2018–2019 Visual Artist Residents
Rashin Fahandej | Summer 2018 Public Artist Resident PDF Print E-mail

Rashin Fahandej
Summer 2018 Public Artist Resident
A Father’s Lullaby multi-platform sound installation on BCA Public Plaza
July 28–October 26, 2018
Opening Reception: Saturday, July 28, 6–9 pm

Rashin Fahandej will use the BCA Summer Public Artist Residency to further develop her multi-platform project A Father’s Lullaby, to consider the absence of fathers in communities of color as a direct result of mass incarceration, its life-long impact on children who are left behind and its weight on women and lower-income families, explored through the space of love and intimacy. The project is being developed with community members as creative collaborators. It was initially launched in 2016–2017, when Fahandej served as Artist in Residence with the City of Boston, and has also been developed in connection with her role as Research Fellow at MIT Open Documentary Lab since 2016.

Rashin Fahandej, A Father's Lullaby
Rashin Fahandej, A Father’s Lullaby, Variation I, Video Projection and Multi channel Sound, Data visualized graph, TVs and stereo sound Exhibition at Villa Victoria Center for the Arts

Fahandej’s project for BCA will be realized in partnership with multiple organizations including the newly formed Office of Returning Citizens in Boston, an agency supporting individuals who return to Boston after being released from state, federal and county facilities, as well as others who were previously incarcerated. She will work with BCA to develop a public, multi-channel site-specific sound installation of lullabies utilizing the trees and garden on BCA’s public plaza. The work will be created through a community-engaged process including workshops with formerly incarcerated men and other fathers in our community.

 
Woomin Kim | Fall 2018 Visual Artist Resident PDF Print E-mail

Woomin Kim
Fall 2018 Visual Artist Resident
September 10–December 21, 2018

Woomin Kim creates landscapes of urban anthropology using donated objects from local residents. Her recent projects have included building a large scale loom and using it to weave together locally collected objects, and weaving jewelry from antique stores with wool, both indicative of her interest in our interactions with the objects, materials and products that make up contemporary material culture.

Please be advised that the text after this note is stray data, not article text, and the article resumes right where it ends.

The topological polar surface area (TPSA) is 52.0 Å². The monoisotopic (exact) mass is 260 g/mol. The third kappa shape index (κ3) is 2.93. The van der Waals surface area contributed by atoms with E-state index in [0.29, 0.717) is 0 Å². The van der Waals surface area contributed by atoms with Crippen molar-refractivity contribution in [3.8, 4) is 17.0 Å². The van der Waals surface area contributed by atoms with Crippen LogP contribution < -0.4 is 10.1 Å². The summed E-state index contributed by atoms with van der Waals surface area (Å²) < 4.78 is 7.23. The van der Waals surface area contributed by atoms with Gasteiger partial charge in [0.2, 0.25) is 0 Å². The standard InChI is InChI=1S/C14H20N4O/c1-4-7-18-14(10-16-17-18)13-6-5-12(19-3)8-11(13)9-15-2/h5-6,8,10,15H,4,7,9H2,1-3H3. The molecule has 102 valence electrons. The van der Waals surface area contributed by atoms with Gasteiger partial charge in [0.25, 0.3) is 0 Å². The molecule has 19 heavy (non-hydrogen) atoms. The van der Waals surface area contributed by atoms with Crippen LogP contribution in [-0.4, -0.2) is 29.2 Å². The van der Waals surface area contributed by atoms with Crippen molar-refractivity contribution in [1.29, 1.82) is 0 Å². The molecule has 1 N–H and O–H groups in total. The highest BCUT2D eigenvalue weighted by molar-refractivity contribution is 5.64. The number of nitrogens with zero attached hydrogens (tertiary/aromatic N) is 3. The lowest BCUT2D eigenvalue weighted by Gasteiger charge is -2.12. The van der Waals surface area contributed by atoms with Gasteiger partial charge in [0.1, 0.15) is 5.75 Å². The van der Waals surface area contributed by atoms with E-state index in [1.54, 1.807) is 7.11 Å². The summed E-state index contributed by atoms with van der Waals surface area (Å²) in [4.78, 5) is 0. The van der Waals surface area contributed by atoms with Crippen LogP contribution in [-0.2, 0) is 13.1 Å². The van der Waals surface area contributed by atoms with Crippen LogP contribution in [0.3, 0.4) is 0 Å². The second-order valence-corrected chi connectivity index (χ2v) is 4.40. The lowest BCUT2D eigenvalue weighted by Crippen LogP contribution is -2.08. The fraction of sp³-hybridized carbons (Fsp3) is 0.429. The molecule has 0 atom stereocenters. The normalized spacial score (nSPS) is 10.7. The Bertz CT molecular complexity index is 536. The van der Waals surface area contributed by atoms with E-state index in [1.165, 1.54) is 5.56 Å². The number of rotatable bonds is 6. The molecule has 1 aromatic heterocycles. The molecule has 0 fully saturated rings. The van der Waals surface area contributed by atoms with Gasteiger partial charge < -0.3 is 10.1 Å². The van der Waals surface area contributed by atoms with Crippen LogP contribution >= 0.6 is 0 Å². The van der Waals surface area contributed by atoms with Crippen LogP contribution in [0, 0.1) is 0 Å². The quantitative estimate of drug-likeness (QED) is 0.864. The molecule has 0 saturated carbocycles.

Woomin Kim, Urban Nest
Woomin Kim, Urban Nest: Greater Boston woods, found fibers from Greater Boston area, 2017

At BCA, Kim plans to develop a new installation that will involve building several freestanding frames based on the structure of the tapestry loom. After collecting sweaters from members of the community, she will unravel the threads and tie the strings vertically to the frame as warps. She will then collect old jewelry, fabric and small accessories from local individuals, and weave them into the frame as well. The finished fabrics will stay mounted in the original frame like standing banners containing abstract images made from various materials and fabrics.

Kim proposes two public programs connected with the residency. One will be “Unraveling Sweater Day” and the other will be “Tying Objects Day.” On “Unraveling Sweater Day,” participants will be invited to bring old sweaters to BCA and work together to unravel them into bundles of yarn. Each sweater, unraveled yarn and story of the sweater will be documented and included in the project archive. The yarn will be tied vertically on the frame. On “Tying Objects Day,” the artist will install strings in a public setting, and participants will be invited to hang objects of their choice on the string. When the strings are packed with small objects, they will be used as wefts for the final weaving.

 
Kim Smith | Winter/Spring 2019 Visual Artist Resident PDF Print E-mail

Kim Smith
Winter/Spring 2019 Visual Artist Resident
January 28–May 10, 2019

During her BCA residency, Kim Smith will draw on the art concept of dérive, a strategy put forward by Paris-based artist Guy Debord in the mid-20th century, in which individuals are encouraged to operate without the usual routines and motives in order to allow the present moment of the city to guide interaction. Smith proposes to revisit these concepts in the contemporary context, using the neighborhood of the South End in Boston as her base. Building on the ideas of dérive and psychogeography, and working directly with neighborhood participants through walks and map-making workshops, she will create new modes and forms of cartography, specific to our environs and community. Participants will create their own cartographic artifacts documenting their personal experiences of time and space.

Kim Smith, Mockup of foldout printed map
Kim Smith, Mockup of foldout printed map, created from personal geographies and stories of the area; distributed as a tourist map on the street.

The process-based, multidisciplinary and multimedia work will rely heavily on continuous engagement with the place, the people and the community, and may emerge as drawing, visual maps, sound art, books, installation and whatever else. Public interactions will include printing and distributing copies of fold-out maps based on psychogeographical interpretations of the South End, created with and by local residents.

 

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